A new company, DegraSense Ltd, has been established to develop a point of care dental diagnostic that could improve the treatment of periodontal disease and other inflammatory conditions.
The new Queen Mary spin out aims to commercialise novel protease biosensor technology developed from the research activities of Dr Steffi Krause from the School of Engineering and Materials Science, and Dr Mike Watkinson from the School of Biological and Chemical Sciences.
Drs Krause and Watkinson believe there are potential applications for the biosensor technology in a range of industries including environmental and food testing, but they will initially focus on developing a non-invasive sensor capable of monitoring inflammation and bacterial infection. The initial application will be the diagnosis and treatment of periodontal disease, estimated to cost the NHS £250 million per year.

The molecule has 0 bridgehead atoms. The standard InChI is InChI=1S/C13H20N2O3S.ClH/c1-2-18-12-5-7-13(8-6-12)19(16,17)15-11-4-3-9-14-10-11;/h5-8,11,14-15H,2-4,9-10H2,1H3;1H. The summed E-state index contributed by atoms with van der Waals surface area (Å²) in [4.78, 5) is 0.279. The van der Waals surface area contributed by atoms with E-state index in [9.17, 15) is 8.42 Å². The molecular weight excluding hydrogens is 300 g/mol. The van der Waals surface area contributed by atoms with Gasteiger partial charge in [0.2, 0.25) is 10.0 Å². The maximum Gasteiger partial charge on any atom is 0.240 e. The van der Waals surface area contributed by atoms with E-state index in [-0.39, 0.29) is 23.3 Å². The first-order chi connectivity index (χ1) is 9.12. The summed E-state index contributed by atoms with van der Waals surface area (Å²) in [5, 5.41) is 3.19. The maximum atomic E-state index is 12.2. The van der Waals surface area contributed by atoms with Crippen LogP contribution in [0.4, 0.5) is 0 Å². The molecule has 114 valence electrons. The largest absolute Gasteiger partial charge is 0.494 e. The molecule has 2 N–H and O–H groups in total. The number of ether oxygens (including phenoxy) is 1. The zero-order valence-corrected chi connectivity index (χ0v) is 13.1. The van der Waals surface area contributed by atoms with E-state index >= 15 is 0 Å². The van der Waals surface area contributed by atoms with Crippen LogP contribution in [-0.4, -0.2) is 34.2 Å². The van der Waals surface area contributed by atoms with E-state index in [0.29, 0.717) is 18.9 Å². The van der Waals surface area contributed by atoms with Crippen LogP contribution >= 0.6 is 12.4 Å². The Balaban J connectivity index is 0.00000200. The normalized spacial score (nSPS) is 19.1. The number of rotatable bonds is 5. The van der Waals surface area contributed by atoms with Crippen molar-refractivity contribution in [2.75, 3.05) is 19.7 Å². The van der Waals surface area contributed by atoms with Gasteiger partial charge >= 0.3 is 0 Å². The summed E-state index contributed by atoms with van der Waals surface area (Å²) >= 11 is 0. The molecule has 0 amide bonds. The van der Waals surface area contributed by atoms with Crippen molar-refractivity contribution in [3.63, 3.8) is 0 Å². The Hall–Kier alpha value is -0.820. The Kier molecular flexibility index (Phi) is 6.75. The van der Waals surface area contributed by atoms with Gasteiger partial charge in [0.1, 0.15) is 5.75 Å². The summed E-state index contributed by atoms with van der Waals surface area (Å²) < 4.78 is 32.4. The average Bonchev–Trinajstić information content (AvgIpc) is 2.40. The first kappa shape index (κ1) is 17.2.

There are currently no accurate clinical methods for dentists to distinguish between active and dormant sites in periodontal disease progression. DegraSense plans to develop a low cost, disposable biosensor that will enable a dentist to identify areas of active inflammation immediately prior to treatment. This will enable more efficient targeting of expensive and labour intensive surgical treatment for patients with gum disease.
Dr Krause, who has been appointed founder Director of the new company said: "This is a new and exciting prospect. It brings together a number of years of research and the involvement of industrial partners so we can push forward towards a product that can make a real difference to dental treatment everywhere. The diagnosis of periodontal disease should reduce the incidences of invasive and uncomfortable dental procedures to the patient and at the same time should bring significant savings both to the patient and the health care provider."
Source: Queen Mary, University of London
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